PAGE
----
Break Up the Banks? Not Likely to Hurt Your Portfolio
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An interesting thing is happening to the banks on Capitol Hill. Senators Sherrod Brown (D-OH) and David Vitter (R-LA) just managed to push through some legislation aimed at studying controlling the size of banks. The goal is to end the entire concept of 'too big to fail,' the notion that some banks are so large that to see them go under would hurt the overall economy and lead to another financial meltdown.
The idea rests on the belief – which I am not vetting here – that banks that large are essentially being subsidized by the federal government. Because they have an implicit guarantor of a bailout, they can borrow money cheaper than smaller banks, Brown believes it to be 50 to 80 basis points, and that they are encouraged to take greater risks than smaller banks because their boards know there will be no catastrophic consequences.
I've heard various levels of holdings in the legislation and discussions. Brown and his allies (and he has them in both parties) are floating anywhere from $200 billion to $500 billion in total assets before a bank must get broken up. This would come as a hell of a shock to one of the big banks, I admit. It's also unlikely to happen. Even with the Senate unanimously passing a bill requiring the Government Accountability Office to examine in what ways these banks benefit from such subsidies, I'm doubtful anything could pass our fractured House of Representatives.
Still, it leads one to think about big banks and their investment worthiness. Or it should, anyway.
JPMorgan Chase (NYSE: JPM)
Chase most recently made the news last summer when CEO Jamie Dimon had to testify before the Senate Banking Committee about the banks enormous trading loss in a play designed to limit risk. Even with a loss of billions of dollars, Chase is so big that it shrugged it off and passed Wells Fargo as the most countries most valuable bank. A Senate probe is never a good thing, but Dimon did well and it hasn't seemed to negatively impact the bank's shares any. Since a low spot in June the share price has risen 56.8% and it has maintained it's dividend of 2.47%. It's P/E of 9.35 is low enough to at least hint that investors might think it's a bit overpriced but I think it's still got some growth to work through.
Bank of America (NYSE: BAC)
Bank of America's stock has been flat for a month or so right now. It's way too soon to call it a troubled organization but it has had its share of public relations issues over the last year with the Countrywide settlement reminding everyone of the firm's participation in, and profit from, the subprime mess and earlier the move to start charging for debit card use (since backed off). Still, note the fact that the firm's share price is up about 50% since May. I think BoA truly is one of the banks that's getting support by an implicit too big to fail subsidy. I wouldn't invest in them now until someone shows me that management knows what the hell they're doing.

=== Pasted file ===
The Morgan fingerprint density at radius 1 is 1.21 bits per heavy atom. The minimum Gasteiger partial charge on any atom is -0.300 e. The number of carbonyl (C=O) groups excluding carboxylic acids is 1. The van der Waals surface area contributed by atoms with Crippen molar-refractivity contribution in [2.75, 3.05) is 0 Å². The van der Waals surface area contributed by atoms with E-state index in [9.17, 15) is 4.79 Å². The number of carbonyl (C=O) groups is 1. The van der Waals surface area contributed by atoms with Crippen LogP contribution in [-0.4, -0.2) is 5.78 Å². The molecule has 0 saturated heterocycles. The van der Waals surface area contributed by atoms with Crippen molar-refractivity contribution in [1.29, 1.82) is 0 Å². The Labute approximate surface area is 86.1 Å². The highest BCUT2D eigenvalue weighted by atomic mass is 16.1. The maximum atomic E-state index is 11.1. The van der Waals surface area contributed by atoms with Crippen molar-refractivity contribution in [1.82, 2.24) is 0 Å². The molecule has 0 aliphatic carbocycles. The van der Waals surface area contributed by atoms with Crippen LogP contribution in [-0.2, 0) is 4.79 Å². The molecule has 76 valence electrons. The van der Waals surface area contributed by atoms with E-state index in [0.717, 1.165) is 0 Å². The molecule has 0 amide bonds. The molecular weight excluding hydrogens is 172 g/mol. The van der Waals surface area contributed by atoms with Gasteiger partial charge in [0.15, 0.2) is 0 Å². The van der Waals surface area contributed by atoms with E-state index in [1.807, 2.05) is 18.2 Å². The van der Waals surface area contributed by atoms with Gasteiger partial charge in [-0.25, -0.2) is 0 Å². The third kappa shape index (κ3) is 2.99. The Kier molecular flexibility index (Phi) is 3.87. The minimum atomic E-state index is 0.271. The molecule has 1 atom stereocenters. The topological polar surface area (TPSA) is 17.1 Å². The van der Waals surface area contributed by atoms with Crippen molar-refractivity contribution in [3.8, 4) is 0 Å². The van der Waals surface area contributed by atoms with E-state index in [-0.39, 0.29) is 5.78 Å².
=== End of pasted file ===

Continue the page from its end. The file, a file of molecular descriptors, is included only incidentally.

Citigroup (NYSE: C)
The market is showing some less-than-enthusiasm about Citi lately. Options traders beat it up this week with puts taking the bet that the stock is dropping in the short term and I think there's a similar long-term belief, too. One analyst even referred to Citi as a “used Kia.” Ouch. Overall the stock has seen growth this year, up nearly 72% since the summer trough but there's still a lot of doubt out there about Citi. For non-institutional investors, I'd give it a 'Stay Away' for now. Let them prove themselves, first.
Wells Fargo (NYSE: WFC)
Almost everyone seems to like Wells Fargo. Well, not quite everyone. But most. Like Chase, WFC seemed to come out of the financial crisis in good shape. Recent forecasts look for more growth for the firm, too. This is the sort of bank Brown's legislation is designed to hammer and limit. Like the others on this list, Wells Fargo saw a drop last summer, but not as much as the rest of them. Because of its expected strength, though, it hasn't grown as much, only growing about 10% of so since June. It does offer the best dividend yield at 2.87%, though. That part's good. In short, WFC is probably the most secure of the banks in this column, but also the one with the least growth potential. Still, there are much worse places to put your money.
Look, big banks are generally a safe place to put your money. It's foolish to expect runaway crazy growth from them long-term, but they're big enough that growth should be there. Senator Brown's efforts to control them are very unlikely to come to fruition anytime soon, but I know Brown: he'll keep trying. So invest in a few of these if you have the money. But keep an eye on the legislative process. Heck, that's a good idea for any investor. But if the banks are spun off, it'll be a sign of an increasing aggressive regulatory environment. It'll also mean that the smaller banks will have high expenses and therefore less profitability. So be careful.
Follow Nate on Twitter: @natewooley
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Nate Wooley has no position in any stocks mentioned. The Motley Fool recommends Wells Fargo. The Motley Fool owns shares of Bank of America, Citigroup Inc , JPMorgan Chase & Co., and Wells Fargo. Try any of our Foolish newsletter services free for 30 days. We Fools may not all hold the same opinions, but we all believe that considering a diverse range of insights makes us better investors. The Motley Fool has a disclosure policy. Is this post wrong? Click here. Think you can do better? Join us and write your own!